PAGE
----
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>Interpretative techniques

> How we see the Bible affect how we interpret the Bible. I have several underlying themes that affect how I interpret the Bible.

Unity

I seek to find an interpretation that does justice to all the passages that touch on a topic. A related concept is that fuller revelation can expand on previous revelation but does not contradict it. The Bible is without error in any claim.

Context

The grammatical-historical hermeneutic says that the meaning is dictated by the underlying grammar and historical context. By historical context it is meaning what the writer intended based on his cultural setting. Concepts that we may hold based on the meanings of words may be irrelevant. This does not mean the ancients were ignorant, rather that they may have thought differently. One must guard against multiplying historical “settings” to justify an opinion, yet one must not ignore the fact. And there may be clues to this in the surrounding text.

Genre

Attention must be paid to literary genre, the type of text being read. For example a proverb is meant to be a general principle, poetry uses hyperbole and figurative language, apocalypse uses symbolism.

Divine authorship

Because God is the ultimate author, there may be truths that God intended yet the authors were not aware of. The Bible is infallible and legitimate conclusions come from its pages are true.

Perspicuity

The Bible is meant to be understood. The general meaning of the Bible is clear to any reader.

Hiddenness

I think this actually applies to God as well as the Bible and merits a post of its own. Briefly, the Bible is intentionally difficult in places. At least one reason for this is to hide meaning from the mocker and reveal meaning to the devout. There are concepts, difficulties, or apparent contradictions that allow a defiant man to scoff and dismiss, but on deeper investigation reveal unity and profound truth.

Prophecy may be a feature of this. Some prophecies seem to be difficult to understand before the fact but obvious afterwards.

Conclusion

Most of these relate to the usual use of language. Meaning is based on what the speaking is thinking. If he translates the thoughts to words well, and the hearer understands the words then he grasps what the speaker is thinking.

In conversation the context of a statement is important, think listening to one side of a telephone conversation; the genre is important, think telling a joke; perspicuity is important, we generally want others to understand what we are saying; and even hiddenness is used, consider talking in the presence of children using euphemisms or pig-Latin. Of the above items only divine authorship and unity do not are not grounded in the principles of language communication. Rather these are theological propositions.

Even if people agree on methodology, there is the scope for them to weight the issues differently, thus disagree on meaning. If others differ on their methodology it may be difficult to find any agreement. For example if one takes an essentially allegorical approach to all Scripture, or a private interpretation to verses.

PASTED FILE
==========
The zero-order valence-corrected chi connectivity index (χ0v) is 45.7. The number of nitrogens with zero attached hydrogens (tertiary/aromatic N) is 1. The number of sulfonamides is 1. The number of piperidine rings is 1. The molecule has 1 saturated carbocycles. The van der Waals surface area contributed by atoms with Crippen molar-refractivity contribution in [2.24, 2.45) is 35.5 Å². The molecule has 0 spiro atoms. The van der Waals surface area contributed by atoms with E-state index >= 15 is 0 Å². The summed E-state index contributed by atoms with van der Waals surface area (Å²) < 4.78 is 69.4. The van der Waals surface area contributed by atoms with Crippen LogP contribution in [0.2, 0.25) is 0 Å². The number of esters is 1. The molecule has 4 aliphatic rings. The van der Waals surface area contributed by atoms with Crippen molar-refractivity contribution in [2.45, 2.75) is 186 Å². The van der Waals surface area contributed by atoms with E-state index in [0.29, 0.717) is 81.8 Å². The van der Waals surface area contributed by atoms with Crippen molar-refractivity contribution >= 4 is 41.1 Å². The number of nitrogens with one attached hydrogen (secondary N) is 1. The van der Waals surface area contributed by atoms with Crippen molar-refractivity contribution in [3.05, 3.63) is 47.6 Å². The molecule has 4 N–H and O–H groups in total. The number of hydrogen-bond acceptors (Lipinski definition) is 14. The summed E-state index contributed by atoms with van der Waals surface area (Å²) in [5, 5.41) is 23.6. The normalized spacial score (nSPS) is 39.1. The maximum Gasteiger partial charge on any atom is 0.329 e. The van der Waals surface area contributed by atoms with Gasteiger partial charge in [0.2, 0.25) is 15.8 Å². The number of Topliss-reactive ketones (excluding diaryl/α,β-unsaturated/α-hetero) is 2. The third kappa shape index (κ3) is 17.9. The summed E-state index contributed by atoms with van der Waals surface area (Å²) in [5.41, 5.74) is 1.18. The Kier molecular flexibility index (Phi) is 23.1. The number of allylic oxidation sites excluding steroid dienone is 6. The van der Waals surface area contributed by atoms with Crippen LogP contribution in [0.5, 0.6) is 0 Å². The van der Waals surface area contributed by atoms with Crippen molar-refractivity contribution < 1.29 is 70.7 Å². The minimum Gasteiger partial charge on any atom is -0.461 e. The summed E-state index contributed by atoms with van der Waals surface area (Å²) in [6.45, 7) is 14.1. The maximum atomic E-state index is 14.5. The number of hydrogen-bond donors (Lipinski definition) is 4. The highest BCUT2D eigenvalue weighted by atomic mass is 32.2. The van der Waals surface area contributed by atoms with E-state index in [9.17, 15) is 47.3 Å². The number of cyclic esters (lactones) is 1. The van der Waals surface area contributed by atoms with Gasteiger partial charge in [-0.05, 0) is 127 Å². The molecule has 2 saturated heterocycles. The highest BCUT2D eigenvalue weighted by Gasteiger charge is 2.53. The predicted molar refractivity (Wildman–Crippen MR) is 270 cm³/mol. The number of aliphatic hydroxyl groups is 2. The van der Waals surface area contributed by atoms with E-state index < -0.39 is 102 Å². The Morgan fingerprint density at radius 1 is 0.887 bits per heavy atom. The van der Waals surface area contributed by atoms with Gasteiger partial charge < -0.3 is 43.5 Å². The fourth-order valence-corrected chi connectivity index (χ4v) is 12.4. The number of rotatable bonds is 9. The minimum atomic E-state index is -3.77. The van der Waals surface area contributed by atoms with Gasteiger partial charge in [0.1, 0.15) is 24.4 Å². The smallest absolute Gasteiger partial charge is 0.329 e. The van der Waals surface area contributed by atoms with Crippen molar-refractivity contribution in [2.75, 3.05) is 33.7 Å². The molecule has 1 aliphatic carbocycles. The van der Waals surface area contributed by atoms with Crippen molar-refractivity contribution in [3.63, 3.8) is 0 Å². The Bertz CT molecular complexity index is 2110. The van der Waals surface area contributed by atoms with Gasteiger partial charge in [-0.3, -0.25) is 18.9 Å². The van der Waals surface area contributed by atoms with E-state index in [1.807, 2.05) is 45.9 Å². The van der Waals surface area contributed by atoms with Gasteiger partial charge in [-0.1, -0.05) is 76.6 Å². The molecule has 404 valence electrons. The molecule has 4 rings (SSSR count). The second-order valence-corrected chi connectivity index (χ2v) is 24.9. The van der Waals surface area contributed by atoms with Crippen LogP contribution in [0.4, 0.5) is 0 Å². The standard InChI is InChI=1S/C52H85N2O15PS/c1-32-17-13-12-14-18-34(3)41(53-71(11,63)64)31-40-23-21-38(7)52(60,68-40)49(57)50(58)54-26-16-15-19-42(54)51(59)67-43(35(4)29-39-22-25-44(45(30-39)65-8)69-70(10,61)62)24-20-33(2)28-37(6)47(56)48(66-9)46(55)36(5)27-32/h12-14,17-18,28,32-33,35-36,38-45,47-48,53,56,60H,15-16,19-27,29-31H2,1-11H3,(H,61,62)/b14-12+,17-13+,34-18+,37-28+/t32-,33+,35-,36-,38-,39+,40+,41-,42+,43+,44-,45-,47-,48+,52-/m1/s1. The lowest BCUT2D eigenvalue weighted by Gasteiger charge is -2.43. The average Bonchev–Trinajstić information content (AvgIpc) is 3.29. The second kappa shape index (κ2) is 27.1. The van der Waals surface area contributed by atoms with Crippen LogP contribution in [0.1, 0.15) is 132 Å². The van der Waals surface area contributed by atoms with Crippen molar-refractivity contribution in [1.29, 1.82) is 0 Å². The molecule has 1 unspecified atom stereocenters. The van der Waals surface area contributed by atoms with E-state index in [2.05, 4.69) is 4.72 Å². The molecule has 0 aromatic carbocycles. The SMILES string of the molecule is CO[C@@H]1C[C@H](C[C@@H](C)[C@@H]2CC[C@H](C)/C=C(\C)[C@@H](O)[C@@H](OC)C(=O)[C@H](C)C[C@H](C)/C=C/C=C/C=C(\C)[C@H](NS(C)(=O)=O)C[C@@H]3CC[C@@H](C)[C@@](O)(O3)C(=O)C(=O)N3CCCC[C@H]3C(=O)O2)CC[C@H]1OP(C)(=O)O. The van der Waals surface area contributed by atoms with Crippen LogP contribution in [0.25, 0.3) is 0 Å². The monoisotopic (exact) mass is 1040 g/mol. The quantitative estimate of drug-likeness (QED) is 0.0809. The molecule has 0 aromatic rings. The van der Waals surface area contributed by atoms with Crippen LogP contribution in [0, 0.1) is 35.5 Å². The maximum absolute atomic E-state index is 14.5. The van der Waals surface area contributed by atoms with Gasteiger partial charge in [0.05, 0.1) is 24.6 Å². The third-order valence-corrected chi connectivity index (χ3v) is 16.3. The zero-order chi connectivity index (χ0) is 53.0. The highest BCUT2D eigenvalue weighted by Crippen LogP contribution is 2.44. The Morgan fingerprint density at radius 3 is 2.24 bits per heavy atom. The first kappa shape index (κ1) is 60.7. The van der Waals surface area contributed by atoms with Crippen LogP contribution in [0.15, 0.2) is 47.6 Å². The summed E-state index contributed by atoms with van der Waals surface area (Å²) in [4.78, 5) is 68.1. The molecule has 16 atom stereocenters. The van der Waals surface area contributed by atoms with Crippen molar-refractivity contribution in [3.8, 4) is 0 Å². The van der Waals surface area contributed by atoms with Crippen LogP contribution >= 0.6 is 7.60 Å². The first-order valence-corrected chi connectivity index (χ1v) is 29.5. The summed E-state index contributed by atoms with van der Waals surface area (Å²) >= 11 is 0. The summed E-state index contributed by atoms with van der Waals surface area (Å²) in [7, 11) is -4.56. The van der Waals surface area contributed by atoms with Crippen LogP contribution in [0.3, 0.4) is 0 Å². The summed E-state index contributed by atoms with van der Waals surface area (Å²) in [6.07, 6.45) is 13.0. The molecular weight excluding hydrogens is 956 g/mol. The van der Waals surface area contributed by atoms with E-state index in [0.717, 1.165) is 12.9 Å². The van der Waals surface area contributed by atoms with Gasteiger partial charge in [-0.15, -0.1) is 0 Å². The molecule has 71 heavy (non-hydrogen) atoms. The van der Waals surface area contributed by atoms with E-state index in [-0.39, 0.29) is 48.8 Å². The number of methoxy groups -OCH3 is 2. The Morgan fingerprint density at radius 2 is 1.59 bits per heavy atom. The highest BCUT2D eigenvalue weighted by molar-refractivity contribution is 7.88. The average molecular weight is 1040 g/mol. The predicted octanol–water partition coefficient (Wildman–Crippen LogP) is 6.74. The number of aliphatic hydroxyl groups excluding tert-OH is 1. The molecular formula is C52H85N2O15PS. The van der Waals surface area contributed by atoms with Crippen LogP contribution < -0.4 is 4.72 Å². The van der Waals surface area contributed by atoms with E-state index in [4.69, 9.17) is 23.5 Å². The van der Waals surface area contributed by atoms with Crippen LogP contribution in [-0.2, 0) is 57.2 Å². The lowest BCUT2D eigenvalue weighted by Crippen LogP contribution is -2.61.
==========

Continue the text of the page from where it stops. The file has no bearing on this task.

That being said, I think the Bible has power thru virtue of it being God’s word. For the pious reader, ongoing reading and desire to know God is likely to lead to growing in true knowledge, even if one’s hermeneutic is substandard.

  1. 2009 May 21 at 02:23

    “Because God is the ultimate author, there may be truths that God intended yet the authors were not aware of.”
    I hope this statement indicates that you are open to evaluating “reproducible and verifiable sensus plenior”.
    I am finding that the message Paul determined to preach –to know nothing but Christ and him crucified– is hidden in nearly every passage of scripture in a verifiable and reproducible fashion.
    Yes. I know it sounds crazy. For this reason I have found it impossible to have an intelligent conversation with those who subscribe to the “single intent” school, and hope that you could find some time to converse with me and examine my notes. They are not ready for prime time, but the web site records many attempts to explain it in different ways.
    I have found that Gen 1 is a table of contents to the “hidden” Bible, that the hidden message is always of Christ and the cross, and although I have found some interesting tidbits, nothing that contradicts the literal. In fact, the rules, also discovered in the scriptures, prevent contradiction.
    Some in the early church, as well as the Jewish rabbis, taught that there were four layers of interpretation. I have found these to be a 4-entendre in the voices as the prophet, priest, king, and judge.
    The meaning is contained in multiple meanings of the words used and riddle.
    It is knowledge of Christ that reveals what is hidden in the riddles.
    Thanks in advance.

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